Anything you put on the internet, is there forever. An unfortunate, but almost certain fact of life, but there is a chance it does not have to be. The United States of America is often seen at the forefront of change and takes pride in being a global superpower. Despite this, it sorely lacks important privacy and data protection laws to shield its citizens online. The European Union, on the other hand, has made strides in this regard, particularly with the right to be forgotten, and is paving a path that the U.S. is slowly beginning to adopt. While it is reassuring to see the U.S. slowly begin to take steps towards more comprehensive laws, there is a lot more that needs to be done. With their unique and complicated histories, it is understandable why the U.S. and the E.U. have come to have such different laws in regards to the protection of privacy. It is important to first explore exactly what the notorious right to be forgotten is, its impact in Europe, and America’s struggle to adopt similar laws.
The right to be forgotten stipulates that:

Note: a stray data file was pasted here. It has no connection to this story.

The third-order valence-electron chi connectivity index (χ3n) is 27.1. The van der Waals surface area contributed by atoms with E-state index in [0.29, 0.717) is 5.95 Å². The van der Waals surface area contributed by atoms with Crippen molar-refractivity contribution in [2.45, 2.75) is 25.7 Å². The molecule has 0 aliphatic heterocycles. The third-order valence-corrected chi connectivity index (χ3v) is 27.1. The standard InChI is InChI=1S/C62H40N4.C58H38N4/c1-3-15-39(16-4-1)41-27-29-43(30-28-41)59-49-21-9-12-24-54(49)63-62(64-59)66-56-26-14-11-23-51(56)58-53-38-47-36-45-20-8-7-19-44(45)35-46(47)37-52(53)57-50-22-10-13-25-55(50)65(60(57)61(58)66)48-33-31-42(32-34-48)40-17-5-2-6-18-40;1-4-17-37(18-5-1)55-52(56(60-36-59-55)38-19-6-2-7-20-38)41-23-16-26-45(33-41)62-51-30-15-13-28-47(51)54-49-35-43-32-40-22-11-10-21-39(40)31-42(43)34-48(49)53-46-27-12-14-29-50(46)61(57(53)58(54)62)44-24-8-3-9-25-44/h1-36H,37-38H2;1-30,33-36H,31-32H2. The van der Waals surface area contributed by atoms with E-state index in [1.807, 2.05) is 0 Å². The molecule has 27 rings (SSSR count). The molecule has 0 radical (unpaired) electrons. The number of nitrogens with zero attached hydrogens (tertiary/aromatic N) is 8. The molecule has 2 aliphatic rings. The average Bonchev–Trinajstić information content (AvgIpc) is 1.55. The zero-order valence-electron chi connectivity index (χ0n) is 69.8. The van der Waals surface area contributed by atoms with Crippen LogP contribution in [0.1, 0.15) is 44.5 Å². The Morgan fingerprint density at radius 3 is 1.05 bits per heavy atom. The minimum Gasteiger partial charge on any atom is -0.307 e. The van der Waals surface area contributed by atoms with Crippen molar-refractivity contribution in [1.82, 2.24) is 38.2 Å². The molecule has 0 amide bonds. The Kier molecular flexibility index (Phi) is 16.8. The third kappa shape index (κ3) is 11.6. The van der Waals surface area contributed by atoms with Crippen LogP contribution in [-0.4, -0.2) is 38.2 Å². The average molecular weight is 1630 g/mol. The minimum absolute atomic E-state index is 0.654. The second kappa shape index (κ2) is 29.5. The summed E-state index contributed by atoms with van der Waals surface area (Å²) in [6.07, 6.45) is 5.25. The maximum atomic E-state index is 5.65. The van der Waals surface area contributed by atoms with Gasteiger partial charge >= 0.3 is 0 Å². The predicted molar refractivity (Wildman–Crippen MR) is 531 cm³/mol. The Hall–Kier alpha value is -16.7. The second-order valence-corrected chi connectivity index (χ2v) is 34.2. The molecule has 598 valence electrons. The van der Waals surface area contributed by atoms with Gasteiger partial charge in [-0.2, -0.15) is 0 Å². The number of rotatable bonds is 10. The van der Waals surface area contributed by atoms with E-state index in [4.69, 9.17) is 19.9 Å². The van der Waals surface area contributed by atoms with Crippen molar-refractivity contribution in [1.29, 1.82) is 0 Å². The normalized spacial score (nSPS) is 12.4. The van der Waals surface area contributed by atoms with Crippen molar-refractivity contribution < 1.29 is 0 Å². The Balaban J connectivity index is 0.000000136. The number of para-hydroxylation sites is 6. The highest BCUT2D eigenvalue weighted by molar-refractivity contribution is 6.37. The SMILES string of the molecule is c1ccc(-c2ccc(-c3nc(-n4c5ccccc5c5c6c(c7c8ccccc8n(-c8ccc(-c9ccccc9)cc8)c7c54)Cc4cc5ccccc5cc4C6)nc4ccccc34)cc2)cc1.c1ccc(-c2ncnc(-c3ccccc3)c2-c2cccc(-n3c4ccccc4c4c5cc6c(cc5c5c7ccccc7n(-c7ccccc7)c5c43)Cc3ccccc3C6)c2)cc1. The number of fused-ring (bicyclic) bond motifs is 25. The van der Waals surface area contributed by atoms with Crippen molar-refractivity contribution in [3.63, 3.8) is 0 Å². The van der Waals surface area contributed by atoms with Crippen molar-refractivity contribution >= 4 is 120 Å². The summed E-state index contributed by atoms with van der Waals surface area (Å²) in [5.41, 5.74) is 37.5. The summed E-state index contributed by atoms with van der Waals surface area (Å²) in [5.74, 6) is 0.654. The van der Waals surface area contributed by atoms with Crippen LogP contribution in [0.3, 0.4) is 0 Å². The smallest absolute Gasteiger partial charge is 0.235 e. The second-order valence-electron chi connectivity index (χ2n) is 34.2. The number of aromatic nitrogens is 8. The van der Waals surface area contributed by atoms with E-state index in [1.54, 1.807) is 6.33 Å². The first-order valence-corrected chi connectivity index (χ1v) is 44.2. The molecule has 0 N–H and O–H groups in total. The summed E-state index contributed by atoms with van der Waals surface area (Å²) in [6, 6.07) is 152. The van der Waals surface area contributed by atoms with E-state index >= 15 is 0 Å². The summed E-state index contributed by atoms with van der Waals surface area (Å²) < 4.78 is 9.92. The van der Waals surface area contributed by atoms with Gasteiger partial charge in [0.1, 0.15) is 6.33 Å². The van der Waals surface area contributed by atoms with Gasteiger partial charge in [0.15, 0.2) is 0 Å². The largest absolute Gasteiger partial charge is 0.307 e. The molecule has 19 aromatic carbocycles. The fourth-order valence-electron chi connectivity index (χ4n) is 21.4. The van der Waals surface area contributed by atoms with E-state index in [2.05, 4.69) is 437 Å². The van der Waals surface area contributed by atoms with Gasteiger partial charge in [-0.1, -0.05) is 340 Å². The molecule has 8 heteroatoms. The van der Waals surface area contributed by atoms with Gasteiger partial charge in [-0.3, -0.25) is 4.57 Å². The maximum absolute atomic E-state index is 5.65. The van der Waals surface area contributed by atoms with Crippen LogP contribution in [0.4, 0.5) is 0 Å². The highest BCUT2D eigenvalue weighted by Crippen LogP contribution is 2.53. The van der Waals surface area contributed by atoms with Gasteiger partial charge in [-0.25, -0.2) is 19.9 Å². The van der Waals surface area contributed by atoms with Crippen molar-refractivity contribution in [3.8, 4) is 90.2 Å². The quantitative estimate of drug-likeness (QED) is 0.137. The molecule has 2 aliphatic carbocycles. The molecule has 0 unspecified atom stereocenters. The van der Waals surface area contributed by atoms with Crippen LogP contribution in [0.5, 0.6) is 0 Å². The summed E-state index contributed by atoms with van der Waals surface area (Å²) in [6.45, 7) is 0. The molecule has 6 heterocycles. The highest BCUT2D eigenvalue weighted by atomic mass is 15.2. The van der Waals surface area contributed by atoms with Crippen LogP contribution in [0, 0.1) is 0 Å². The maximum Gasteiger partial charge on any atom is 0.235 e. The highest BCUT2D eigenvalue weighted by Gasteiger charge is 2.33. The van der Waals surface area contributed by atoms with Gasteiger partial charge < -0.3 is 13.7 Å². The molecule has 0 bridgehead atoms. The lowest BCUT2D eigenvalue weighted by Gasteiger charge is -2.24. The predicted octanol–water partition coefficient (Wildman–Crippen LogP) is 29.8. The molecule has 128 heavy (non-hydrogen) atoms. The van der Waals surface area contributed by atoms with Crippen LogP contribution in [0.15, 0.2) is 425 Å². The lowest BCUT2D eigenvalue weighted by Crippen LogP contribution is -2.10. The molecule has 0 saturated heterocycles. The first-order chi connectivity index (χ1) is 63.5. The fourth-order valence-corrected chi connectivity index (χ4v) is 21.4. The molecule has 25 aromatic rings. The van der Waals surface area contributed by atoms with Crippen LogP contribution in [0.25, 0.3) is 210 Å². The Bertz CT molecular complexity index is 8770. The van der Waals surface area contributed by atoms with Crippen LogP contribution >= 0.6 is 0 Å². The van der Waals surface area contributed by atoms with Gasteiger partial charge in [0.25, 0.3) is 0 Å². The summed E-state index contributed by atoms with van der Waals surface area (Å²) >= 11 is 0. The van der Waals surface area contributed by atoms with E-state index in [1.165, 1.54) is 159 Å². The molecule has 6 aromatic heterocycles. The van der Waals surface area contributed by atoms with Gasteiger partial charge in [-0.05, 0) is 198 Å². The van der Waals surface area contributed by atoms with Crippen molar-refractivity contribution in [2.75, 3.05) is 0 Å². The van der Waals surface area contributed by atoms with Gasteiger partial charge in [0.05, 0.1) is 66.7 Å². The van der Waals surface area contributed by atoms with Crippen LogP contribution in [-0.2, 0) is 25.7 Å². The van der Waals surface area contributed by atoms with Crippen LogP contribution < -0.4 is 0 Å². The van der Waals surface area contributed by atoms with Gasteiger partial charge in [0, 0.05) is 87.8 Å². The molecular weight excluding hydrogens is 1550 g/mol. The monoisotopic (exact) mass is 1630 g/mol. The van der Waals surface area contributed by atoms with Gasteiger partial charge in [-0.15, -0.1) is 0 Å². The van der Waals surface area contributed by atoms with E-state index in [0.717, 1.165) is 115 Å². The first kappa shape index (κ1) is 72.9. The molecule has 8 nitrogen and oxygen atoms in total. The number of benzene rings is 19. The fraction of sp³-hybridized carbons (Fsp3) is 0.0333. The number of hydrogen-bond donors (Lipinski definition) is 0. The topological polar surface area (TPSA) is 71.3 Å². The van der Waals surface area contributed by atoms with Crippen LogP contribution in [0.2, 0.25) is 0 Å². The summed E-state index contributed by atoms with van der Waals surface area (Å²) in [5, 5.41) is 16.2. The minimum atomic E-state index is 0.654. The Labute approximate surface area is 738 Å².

Personal data must be erased immediately where the data are no longer needed for their original processing purpose, or the data subject has withdrawn his consent and there is no other legal ground for processing, the data subject has objected and there are no overriding legitimate grounds for the processing, or erasure is required to fulfil a statutory obligation under the EU law or the right of the Member States. In addition, data must naturally be erased if the processing itself was against the law in the first place (“Right to Be Forgotten”). The legislation first took the world by storm in 2014 when it was thrown into the spotlight by the court case Google v. Costeja. Originating in Spain, Mario Costeja Gonzalez first brought the suit against Google when he discovered that all the top search results for his name returned old debts he once owed, which he claimed severely hurt his image. His cased relied on the fact that because the debt had since been resolved, it was no longer relevant to any discussion of who he was, and should be removed (Antani 1174). As it was catapulted onto the world stage, many scholars had and still have different opinions on what the right to be forgotten should mean, and the potential consequences. Those against the law passing, primarily pointed to the sheer difficulty and burden placed on Google and other search engines. The issue is further complicated by the fact that Google offers different search results per region, so if results were removed for Europe, would that inherently mean that the U.S. search results should also be removed? Especially when in America “the First Amendment’s free-speech provision usually trumps privacy concerns” (“On Being Forgotten”). Ultimately, Europe’s highest court, the European Court of Justice, or ECJ, ruled that the data controllers, e.g. Google, Yahoo, Bing, etc., are responsible for handling and executing the requests of its users to remove content. The original ruling for the right to be forgotten stipulates that data is only removed for the region the request originates from. For example, if the complaint originates from Spain and is approved by the data controllers, then it would only be removed from Google.es, and would still be visible in Italy with Google.it. This is, however, in contention, and many lawmakers believe that it is important for all regions, regardless of the origin of the request, to see the removal of the data (Antani 1176-1178).